Clash caught up with Tom Hopkins of the pioneering download site Bleep.com and asked him the secret of his success.
When was bleep started, and what was the initial goal?
Bleep was launched by Warp Records in January 2004, the first download service to come from within the independent music sector itself. The aim was to provide high quality, DRMfree Mp3s from Warp and other associated independent labels.
How has the site developed over the last couple of years and what are the key genres you deal with now?
Our catalogue has grown steadily and we even supply content from some of the major labels these days. We’ve got loads of different stuff – post-rock, electro, indie, disco, techno, hip-hop, classical, dubstep, alt-rock, electro-acoustic…as long as the music is good the genre is not important.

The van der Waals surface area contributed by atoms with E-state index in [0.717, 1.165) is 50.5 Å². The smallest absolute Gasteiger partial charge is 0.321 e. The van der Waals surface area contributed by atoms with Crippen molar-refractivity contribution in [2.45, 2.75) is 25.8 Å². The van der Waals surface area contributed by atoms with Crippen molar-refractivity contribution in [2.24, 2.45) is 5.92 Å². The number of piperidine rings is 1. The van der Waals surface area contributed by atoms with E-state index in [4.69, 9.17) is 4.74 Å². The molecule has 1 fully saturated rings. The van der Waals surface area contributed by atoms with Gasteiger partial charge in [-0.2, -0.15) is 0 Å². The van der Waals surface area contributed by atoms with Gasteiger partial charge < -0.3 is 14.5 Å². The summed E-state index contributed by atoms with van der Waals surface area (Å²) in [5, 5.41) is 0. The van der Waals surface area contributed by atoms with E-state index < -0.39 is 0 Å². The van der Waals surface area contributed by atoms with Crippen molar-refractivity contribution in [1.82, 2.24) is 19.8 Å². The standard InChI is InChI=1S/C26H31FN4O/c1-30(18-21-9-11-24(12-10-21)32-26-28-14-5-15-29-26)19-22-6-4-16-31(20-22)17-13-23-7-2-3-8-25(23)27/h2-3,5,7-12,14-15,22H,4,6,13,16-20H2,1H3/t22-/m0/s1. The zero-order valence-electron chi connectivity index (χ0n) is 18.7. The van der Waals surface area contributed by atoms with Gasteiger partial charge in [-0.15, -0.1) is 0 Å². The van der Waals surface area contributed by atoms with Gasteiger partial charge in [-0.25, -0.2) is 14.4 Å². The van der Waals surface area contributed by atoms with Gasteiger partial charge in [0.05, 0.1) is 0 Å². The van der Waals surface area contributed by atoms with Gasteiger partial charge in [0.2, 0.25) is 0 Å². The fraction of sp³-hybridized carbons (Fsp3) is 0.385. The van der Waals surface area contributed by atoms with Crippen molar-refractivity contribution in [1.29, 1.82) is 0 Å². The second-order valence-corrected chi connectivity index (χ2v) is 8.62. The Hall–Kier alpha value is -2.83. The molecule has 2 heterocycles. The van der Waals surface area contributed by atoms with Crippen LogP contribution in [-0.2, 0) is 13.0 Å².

How closely is Bleep’s modus operandi tied in with Warp’s?
We have a similar outlook to Warp and are run out of the same offices. But musically speaking we’re our own entity and pride ourselves on our content selection.
What sets bleep apart from other d/l sites?
We receive widespread support among online music fans for offering DRM-free MP3’s at a high bitrate (up to 320kbps) as well as files in the lossless FLAC format. We also have a
strong reputation for our editorial policy. Bleep selects labels on merit rather than making blanket deals with the biggest digital aggregators.
What plans do Bleep have for the future?
We’ve got lots planned but we’re keeping it under wraps for now, you should start seeing some changes to the site this summer….
Who are your five most downloaded artists to date?
Boards Of Canada, Battles, Autechre, Burial, Dan Le Sac Vs Scroobius Pip